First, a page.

* Hannah Meisel at the Daily Line…
A bill that would give the Cook County Assessor’s office — and other offices statewide — the ability to collect operating income and expense data from commercial properties ran into road blocks in the House this week, with members doubting the efficacy of the bill after opposition from powerful real estate interests surfaced.
Kaegi, who has been working on the bill since the summer, months before officially being sworn in as assessor, says SB 1379 will lead to more accurate assessments by giving his office — and county assessors statewide — as much income and leasing data as possible directly from property owners, rather than relying on third-party data.
But business interests have lined up against the bill, including the Chicagoland Chamber of Commerce, Illinois Chamber of Commerce, Illinois Retail Merchants Association and the National Federation of Independent Business. […]
State Rep. Marcus Evans (D-Chicago) told The Daily Line Wednesday that he still has a lot of questions for Kaegi, especially given the district he represents, which overlaps both the southeastern-most part Chicago and stretches down to south suburban Calumet City and Lynwood, which border Indiana.
Kaegi said his bill is designed to help stabilize property taxes in areas like the struggling south suburbs by giving him more information to assess commercial properties at their true valuation.
* Tribune editorial…
On Thursday, the House Revenue Committee is scheduled to consider a bill that would require certain income-producing properties to disclose their revenues and expenses to the assessor’s office. But Kaegi told us Wednesday afternoon that, rather than advancing his measure to the House floor, the committee may send the legislation to its doom in a subcommittee. “All we want is a vote in committee,” Kaegi told us. “We have the votes to pass it. Will they give us the chance?”
The “they” is House Democrats. Killing this reform would give them a mighty bad look: Speaker Michael Madigan’s law firm profits handsomely from tax appeals, which could become fewer in number if Kaegi’s bill becomes law. And committee Chairman Mike Zalewski hails from west suburban Riverside, a hotbed of animosity toward the property tax system.
The point of Kaegi’s call for more financial information is to allow his office to more accurately calculate a building’s value. Smaller properties would be exempt, including commercial properties valued at less than $400,000, and residential properties with six or fewer units or those valued at less than $1 million. Owners of bigger, more valuable properties already are required to disclose this information at the second level of tax appeals. Kaegi’s proposal merely advances that disclosure.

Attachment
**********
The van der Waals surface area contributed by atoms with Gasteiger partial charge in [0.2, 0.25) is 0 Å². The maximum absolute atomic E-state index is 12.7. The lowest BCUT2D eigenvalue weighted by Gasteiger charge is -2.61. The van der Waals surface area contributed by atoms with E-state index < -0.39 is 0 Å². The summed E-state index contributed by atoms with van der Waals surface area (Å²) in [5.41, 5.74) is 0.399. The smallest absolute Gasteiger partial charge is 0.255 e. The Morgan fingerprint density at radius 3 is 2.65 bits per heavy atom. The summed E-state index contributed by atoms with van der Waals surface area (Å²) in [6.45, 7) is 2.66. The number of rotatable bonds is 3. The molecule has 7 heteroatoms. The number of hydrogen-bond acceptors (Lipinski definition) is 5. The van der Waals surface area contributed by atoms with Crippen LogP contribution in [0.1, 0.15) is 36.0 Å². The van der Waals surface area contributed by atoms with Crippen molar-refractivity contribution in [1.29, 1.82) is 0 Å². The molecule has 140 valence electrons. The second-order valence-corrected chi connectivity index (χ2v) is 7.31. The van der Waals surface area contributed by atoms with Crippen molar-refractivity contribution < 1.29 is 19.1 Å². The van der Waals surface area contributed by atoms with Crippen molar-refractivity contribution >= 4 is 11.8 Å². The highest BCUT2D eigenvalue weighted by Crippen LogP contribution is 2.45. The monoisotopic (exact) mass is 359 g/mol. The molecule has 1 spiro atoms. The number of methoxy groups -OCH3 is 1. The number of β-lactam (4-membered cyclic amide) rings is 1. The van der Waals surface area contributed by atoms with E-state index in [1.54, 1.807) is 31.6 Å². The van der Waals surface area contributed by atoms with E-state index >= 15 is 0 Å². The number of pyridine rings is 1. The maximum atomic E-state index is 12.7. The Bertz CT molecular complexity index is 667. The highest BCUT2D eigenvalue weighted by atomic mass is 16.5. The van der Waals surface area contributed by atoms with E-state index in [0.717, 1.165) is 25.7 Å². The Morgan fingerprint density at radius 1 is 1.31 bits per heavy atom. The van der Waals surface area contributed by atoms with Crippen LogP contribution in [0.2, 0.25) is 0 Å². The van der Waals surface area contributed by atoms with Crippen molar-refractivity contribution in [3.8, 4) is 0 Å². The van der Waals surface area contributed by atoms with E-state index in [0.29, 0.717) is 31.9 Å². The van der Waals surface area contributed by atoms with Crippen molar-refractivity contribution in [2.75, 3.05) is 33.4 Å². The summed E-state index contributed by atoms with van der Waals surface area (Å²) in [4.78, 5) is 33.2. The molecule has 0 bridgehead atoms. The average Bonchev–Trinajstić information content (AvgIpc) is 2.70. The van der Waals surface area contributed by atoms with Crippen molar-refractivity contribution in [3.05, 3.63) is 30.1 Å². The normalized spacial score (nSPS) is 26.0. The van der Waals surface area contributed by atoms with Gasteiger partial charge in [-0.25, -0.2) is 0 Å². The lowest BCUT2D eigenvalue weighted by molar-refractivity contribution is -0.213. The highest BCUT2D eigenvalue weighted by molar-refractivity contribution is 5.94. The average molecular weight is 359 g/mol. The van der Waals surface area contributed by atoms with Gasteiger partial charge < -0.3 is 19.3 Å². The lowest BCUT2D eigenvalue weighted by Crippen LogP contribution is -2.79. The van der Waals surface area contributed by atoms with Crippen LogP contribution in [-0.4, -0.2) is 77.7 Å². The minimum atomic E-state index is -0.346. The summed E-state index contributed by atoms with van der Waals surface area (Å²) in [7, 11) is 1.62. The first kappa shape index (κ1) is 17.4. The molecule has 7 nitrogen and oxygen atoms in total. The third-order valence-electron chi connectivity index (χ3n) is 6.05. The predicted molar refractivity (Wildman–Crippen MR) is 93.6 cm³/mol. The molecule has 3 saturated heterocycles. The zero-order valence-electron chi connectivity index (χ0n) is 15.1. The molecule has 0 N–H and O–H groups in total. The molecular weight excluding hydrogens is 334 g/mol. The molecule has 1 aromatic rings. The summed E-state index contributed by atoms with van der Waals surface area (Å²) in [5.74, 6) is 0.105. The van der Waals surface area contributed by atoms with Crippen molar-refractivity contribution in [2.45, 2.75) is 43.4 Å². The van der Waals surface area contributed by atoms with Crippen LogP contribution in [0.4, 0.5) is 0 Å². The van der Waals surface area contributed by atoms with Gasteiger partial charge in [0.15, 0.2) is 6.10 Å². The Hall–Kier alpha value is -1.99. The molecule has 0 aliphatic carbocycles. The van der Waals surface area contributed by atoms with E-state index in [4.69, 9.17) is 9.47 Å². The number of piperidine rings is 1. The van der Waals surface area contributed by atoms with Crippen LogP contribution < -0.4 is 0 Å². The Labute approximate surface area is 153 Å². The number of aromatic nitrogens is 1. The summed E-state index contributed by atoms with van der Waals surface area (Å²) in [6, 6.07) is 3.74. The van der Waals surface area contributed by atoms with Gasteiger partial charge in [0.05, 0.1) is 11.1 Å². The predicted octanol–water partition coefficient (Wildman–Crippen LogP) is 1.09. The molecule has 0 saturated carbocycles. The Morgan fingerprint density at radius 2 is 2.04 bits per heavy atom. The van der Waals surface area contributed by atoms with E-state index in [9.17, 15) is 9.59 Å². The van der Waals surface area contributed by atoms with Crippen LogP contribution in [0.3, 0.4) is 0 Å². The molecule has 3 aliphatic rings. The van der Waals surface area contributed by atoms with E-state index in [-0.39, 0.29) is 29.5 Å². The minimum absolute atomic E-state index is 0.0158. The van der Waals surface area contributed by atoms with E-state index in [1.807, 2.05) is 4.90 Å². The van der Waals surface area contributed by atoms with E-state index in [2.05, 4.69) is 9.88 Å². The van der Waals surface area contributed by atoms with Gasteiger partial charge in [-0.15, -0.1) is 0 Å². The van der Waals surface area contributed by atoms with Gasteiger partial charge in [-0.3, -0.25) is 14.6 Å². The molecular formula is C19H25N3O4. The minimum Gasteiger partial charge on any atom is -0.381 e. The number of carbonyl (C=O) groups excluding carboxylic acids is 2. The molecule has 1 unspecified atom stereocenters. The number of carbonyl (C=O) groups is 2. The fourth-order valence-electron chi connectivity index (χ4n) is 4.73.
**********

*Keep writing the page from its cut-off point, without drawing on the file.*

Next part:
More accurate assessments should mean fewer tax appeals — and less likelihood that commercial properties will be underassessed.
Do Madigan and Zalewski want to be the Democratic leaders who repudiate Cook County voters eager for property tax reforms? Come Thursday, we’ll see.
Like with the thundering pension editorial this week which the paper deleted and replaced with another one after the governor said he was canceling the pension holiday, I think that editorial may have jumped the gun. After some fears earlier in the day, Kaegi told me late yesterday afternoon that he was assured the bill wouldn’t be sent to subcommittee and that conversations would continue.
* From Rep. Zalewski…
I strongly support Assessor Kaegi’s vision for a transparent, fair commercial assessment system. I’ve spent the Spring meeting with Assessor Kaegi, Assistant Majority Leader Will Davis and his team to fully understand his legislation, and to work to build a bridge between Assessor Kaegi’s mission and the concerns raised by opponents.
We intend to continue the progress we have made on the issue. We have more than three weeks left in the spring legislative session to accomplish the Assessor Kaegi’s goal, and I am committed to working with the Assessor, Leader Davis and Chairperson Hutchinson and stakeholders to find the right path forward. We are all committed to making property taxes more transparent and less costly in Illinois.”